At a recent public talk on his work, he was surprised to find the auditorium overflowing—and armed security guards flanking the stage. Fortunately, he remarks wryly, “nobody stormed the stage.”
The questions were polite but pointed. He thinks part of the controversy over fracking is “symptomatic of a polarized society. You can find whatever information you want to find on the Internet” to support your position.
Wackett sees his work as a corrective to the do-it-yourself online “science” that sometimes infuses ideological sites on all sides of a controversial issue.
“My role is to analyze these water samples,” he says. “My goal is not to make companies look good or to back environmentalists up, but to publish what we find.”
It’s a modern-day formulation of a scientific creed that he’s embraced in one way or another since he was a boy growing up in the New York City area.
“I’ve always been interested in science,” he says, “since I inherited my older brother’s chemistry set.”
Part of the excitement of chemistry was producing the colorful special effects of chemistry with explosive flashes and flammable salts. Wackett marvels that, as a 12-year-old in those long gone days, he was able to go to hobby shops in search of the incendiary ingredients for his innocent fireworks.
“Now they’d never sell those chemicals to the general public,” he says. At 16, he was constructing his own telescope at New York’s Hayden Planetarium.
“I was told I could make a better telescope for $200 in materials than you could buy for $3,000,” he says. It was the kind of do-it-yourself revelation that produces a bench scientist. After earning a doctorate from the University of Texas and pursuing a post-doctoral fellowship at MIT, Wackett arrived in Minnesota as an assistant professor in 1987.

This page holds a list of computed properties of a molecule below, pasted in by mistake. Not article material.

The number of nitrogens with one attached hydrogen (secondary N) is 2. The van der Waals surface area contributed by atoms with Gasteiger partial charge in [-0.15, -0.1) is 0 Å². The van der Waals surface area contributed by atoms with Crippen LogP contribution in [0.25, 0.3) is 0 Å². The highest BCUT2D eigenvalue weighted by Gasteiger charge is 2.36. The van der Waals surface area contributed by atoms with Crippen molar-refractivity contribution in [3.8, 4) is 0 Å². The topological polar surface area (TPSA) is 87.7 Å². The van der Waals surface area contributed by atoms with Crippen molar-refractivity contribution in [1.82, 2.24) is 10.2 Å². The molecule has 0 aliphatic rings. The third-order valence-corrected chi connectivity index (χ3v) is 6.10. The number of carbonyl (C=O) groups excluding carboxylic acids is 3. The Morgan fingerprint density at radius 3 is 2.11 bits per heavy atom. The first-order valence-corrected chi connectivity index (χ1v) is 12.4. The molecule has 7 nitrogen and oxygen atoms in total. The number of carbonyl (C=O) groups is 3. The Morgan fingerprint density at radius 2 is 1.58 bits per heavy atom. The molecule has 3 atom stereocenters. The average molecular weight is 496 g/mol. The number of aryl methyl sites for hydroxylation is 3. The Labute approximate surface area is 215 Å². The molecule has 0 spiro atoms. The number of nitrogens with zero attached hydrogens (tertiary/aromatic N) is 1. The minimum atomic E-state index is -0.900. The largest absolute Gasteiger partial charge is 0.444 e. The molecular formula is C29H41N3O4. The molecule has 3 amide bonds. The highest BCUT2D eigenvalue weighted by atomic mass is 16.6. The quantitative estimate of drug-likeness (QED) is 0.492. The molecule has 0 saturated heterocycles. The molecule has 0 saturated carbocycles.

He’s built his career at the U ever since. He met his future wife here, and his two children attended St. Paul public schools.
“This area is a really good fit for me,” he says. When he’s not working, Wackett’s often to be found at the Midway YMCA playing pickup basketball with guys less than half his age.
“Even though I can’t run, I have a skill,” he says. “I’m better than the rest of them at shooting.”
A researcher even in his recreational hours, he attributes his hoops prowess to instructional videos he got for his son when the boy was trying to improve his own game in high school. As a result, the son became a good athlete, but Wackett watched them, too, and “became a much better shooter.”
Wackett confesses that he can’t predict how long fracking will last as a source of natural gas.
“I’m not a geologist. This is not my area,” he explains before hazarding a guess. “It’s a random walk to try to estimate the size of a [fracking] field. Maybe 50 to 100 years. Maybe less.”
Meanwhile, Wackett often tells the critics he encounters, “[Fracking] is happening. You can just criticize it, or you can try to do something.”
Judy Woodward is a reference librarian at Roseville Library and a regular contributor to the Park Bugle.